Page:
As is the vernacular these days, your response to the title of this post is probably “I know, right?” Or, if you prefer sarcasm, you may say “no, really?” This is the conclusion of an all-too-rare piece of investigative journalism from Dan Garino at the Columbus Dispatch:
Ohio’s unique system for setting electricity rates has created a quagmire of regulations that have benefited industry over consumers. …
The rate increases stem from a complex regulatory approach unlike any other in the country, one that combines elements of both regulated and free-market systems.
Beyond that, The Dispatch found during a yearlong investigation that the state’s regulatory structure misses what many observers see as the underlying problem: Utility companies have tremendous political power that tends to overshadow consumers’ needs in the process.
This lengthy article goes into detail on the legislative history of electricity restructuring in Ohio and the political economy of utility lobbying of legislators, as well as the role of the Public Utility Commission as regulator in this hybrid restructured state. If you are interested in electricity or the political economy of regulation, it’s a worthwhile read — a case study in public choice theory.
In its early years of restructuring, Ohio was held out as a leader with strong potential for consumer-oriented retail competition, but over time that competition has not emerged. One of Ohio’s institutional innovations was “aggregation”, or allowing municipalities to act as a retail aggregator on behalf of a set of customers, in that case its residents. But Ohio’s legislators and regulators did not pay adequate attention to the unintended consequences of the political compromises they made that would continue to serve as entry barriers to potential retail competitors, including aggregation.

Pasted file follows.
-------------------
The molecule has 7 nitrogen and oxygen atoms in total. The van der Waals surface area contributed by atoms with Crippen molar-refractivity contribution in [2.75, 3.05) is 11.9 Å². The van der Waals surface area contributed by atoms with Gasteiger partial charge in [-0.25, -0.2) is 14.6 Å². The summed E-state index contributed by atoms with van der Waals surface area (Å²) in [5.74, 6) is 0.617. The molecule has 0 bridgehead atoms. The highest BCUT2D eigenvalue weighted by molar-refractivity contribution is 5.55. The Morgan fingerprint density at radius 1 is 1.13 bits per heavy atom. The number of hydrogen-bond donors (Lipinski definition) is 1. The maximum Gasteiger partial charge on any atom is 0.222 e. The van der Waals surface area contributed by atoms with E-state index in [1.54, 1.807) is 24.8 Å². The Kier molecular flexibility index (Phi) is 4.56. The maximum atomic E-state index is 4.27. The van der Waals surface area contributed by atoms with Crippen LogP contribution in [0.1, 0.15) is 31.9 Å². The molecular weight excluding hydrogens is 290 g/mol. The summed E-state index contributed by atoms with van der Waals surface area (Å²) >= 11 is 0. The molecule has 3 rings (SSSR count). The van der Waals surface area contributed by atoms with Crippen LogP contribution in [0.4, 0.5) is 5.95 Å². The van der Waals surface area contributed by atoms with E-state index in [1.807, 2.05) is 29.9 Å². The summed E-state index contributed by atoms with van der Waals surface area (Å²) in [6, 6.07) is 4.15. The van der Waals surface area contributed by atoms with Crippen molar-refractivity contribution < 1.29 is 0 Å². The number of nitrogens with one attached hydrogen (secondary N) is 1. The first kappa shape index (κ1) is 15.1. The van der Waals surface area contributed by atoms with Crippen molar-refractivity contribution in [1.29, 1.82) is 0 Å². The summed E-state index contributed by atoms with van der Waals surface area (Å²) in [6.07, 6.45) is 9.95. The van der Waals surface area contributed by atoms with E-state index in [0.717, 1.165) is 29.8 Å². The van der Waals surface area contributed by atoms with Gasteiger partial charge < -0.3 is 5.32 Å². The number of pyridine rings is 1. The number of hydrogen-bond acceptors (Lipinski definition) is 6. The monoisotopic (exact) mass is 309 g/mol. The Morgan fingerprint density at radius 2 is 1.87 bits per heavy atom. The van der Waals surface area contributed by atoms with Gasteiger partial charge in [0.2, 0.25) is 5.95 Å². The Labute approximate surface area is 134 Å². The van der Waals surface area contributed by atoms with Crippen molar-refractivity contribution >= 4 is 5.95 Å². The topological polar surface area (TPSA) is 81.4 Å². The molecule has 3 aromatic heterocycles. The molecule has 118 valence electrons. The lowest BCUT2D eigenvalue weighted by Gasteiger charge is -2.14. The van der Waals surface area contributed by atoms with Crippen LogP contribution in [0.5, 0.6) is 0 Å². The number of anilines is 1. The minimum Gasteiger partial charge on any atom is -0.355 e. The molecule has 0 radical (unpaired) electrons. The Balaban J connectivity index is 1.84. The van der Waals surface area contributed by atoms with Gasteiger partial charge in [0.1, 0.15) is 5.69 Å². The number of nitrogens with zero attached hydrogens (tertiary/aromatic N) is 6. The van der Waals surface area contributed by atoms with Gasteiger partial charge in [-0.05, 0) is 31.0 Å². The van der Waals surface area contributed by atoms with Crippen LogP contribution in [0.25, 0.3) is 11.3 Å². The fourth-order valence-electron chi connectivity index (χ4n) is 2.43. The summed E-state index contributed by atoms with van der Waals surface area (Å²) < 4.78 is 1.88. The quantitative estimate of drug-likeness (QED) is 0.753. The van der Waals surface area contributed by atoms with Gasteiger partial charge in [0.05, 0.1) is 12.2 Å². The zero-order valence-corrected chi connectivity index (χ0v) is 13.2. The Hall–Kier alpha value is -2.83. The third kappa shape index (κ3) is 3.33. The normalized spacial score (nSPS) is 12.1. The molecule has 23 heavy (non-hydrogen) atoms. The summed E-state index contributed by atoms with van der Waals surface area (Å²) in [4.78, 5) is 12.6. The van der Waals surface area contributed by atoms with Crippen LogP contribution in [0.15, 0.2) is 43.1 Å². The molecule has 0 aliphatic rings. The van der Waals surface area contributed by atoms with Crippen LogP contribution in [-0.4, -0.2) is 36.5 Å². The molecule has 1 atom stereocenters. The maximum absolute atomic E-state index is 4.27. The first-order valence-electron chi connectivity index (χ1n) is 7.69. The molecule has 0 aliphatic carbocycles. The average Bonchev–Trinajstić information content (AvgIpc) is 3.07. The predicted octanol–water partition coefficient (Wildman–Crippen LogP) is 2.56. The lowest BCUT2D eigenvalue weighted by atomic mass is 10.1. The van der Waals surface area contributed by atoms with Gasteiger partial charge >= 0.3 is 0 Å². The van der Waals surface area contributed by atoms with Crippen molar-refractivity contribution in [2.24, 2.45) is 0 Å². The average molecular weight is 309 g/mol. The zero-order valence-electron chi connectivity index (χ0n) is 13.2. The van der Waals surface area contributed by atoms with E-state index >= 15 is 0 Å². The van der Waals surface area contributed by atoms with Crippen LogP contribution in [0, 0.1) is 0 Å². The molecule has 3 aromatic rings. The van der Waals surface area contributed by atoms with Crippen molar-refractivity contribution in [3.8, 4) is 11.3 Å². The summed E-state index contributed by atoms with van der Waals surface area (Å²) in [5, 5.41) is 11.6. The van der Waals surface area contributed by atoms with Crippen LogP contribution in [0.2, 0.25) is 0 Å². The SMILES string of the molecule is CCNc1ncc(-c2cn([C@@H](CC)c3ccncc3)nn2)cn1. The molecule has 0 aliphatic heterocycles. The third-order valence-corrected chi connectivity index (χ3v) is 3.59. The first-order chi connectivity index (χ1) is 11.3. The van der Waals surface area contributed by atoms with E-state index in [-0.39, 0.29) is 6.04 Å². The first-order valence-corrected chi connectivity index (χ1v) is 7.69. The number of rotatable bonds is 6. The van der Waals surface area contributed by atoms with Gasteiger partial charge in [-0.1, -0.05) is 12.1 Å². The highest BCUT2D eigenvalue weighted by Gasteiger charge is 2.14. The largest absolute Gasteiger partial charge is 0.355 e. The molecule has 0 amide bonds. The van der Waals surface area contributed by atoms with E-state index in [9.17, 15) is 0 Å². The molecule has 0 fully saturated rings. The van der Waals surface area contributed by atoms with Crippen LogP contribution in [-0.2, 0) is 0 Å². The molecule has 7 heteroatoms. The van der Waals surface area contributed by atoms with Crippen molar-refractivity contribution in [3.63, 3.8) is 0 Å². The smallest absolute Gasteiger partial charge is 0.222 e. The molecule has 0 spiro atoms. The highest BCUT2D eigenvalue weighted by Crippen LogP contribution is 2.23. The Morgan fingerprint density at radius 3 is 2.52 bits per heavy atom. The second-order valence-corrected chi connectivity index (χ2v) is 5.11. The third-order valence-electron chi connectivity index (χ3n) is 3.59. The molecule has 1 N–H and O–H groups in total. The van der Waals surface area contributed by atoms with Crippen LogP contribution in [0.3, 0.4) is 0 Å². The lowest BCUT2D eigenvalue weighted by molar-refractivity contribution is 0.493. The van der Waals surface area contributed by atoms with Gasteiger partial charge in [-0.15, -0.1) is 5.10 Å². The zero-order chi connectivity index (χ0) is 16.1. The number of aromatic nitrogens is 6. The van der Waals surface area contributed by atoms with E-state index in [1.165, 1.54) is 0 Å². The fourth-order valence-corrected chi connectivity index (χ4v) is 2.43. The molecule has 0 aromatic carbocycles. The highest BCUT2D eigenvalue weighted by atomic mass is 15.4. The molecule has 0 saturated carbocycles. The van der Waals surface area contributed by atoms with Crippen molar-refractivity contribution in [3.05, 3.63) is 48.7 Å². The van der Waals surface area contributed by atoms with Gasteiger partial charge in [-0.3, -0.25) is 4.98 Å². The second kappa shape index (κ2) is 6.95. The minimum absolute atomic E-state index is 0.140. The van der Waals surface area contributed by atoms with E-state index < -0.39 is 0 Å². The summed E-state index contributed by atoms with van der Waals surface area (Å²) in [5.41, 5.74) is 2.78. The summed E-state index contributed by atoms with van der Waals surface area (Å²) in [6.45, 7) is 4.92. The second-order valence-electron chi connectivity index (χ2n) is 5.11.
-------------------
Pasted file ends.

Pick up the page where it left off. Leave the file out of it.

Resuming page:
In terms of the PUCO regulatory procedures and the processes through which debate and discussion are supposed to happen, the article makes a lot out of the unanimity of the Commission’s decisions, but does not dig into the very formal (and formulaic, I think) procedures for filing comments on cases. That process, and its positive and negative consequences, is in and of itself worthy of a lengthy analysis; because of that process, most issues that the commissioners have are likely to be resolved before the ultimate vote, so unanimity is not that surprising. It’s not unique to Ohio, though.
I don’t want to comment on the particulars of Ohio, but I think that most of the states that have implemented regulatory restructuring have a similarly tortured legislative and regulatory story to tell. This Franken-restructured status arises out of a politically-motivated desire to “ring-fence” competition, to capture the benefits of utilities being able to purchase power in competitive wholesale markets, but to control and manage the retail market in ways that create the (realistic, IMO) impression that retail customers are still subject to the regulated monopoly. Ohio’s record on that front is not good, but Ohio is not alone in that camp.